Organic Economics

Here’s a different take on organic farming—could it help the poor? Nicole Winfield of the Associated Press reports:
Farmers who go back to traditional agricultural methods would not have to spend money on expensive chemicals and would grow more diverse and sustainable crops, the report said. In addition, if their food is certified as organic, farmers could export any surpluses at premium prices.


The researchers plugged in data on projected crop yields and commodity prices until 2020 to create models for the most optimistic and conservative outlooks.

Alexander Mueller, assistant director-general of the Rome-based U.N. Food and Agriculture Organization, praised the report and noted that projections indicate the number of hungry people in sub-Saharan Africa was expected to grow.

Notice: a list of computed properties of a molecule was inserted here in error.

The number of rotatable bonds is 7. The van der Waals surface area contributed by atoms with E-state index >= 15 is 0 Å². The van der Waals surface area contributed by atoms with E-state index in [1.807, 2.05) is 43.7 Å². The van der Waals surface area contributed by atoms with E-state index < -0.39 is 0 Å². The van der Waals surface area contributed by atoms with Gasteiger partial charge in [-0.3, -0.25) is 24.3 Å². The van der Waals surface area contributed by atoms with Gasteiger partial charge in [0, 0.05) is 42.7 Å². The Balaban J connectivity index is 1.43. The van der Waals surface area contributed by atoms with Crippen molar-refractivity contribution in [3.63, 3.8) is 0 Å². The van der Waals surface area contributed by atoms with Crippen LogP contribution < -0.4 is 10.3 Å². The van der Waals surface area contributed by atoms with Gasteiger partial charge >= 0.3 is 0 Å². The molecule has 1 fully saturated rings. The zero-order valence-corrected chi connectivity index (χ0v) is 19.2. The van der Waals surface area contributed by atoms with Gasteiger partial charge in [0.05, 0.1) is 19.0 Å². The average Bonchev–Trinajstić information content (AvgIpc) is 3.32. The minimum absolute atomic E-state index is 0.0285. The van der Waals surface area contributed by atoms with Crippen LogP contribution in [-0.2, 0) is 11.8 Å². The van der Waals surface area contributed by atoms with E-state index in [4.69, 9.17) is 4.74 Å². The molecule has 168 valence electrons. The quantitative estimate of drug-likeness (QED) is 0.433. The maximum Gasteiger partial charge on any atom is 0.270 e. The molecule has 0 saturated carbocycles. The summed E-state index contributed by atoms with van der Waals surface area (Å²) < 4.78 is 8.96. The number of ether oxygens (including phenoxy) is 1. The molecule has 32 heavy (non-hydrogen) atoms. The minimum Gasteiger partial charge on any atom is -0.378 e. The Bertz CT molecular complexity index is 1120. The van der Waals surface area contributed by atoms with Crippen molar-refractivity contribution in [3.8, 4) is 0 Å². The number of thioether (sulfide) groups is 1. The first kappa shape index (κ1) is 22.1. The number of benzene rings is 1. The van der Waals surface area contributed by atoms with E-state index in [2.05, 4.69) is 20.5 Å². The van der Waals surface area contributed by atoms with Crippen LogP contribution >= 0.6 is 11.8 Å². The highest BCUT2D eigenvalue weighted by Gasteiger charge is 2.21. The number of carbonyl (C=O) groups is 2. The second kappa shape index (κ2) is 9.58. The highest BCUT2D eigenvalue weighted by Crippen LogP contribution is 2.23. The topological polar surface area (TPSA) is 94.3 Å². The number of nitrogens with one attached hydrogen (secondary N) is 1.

Considering that the effects of climate change are expected to hurt the world's poorest, "a shift to organic agriculture could be beneficial," he said.

Nadia El-Hage Scialabba, an FAO official who organized the conference, pointed to other studies she said indicated that organic agriculture could produce enough food per capita to feed the world's current population.
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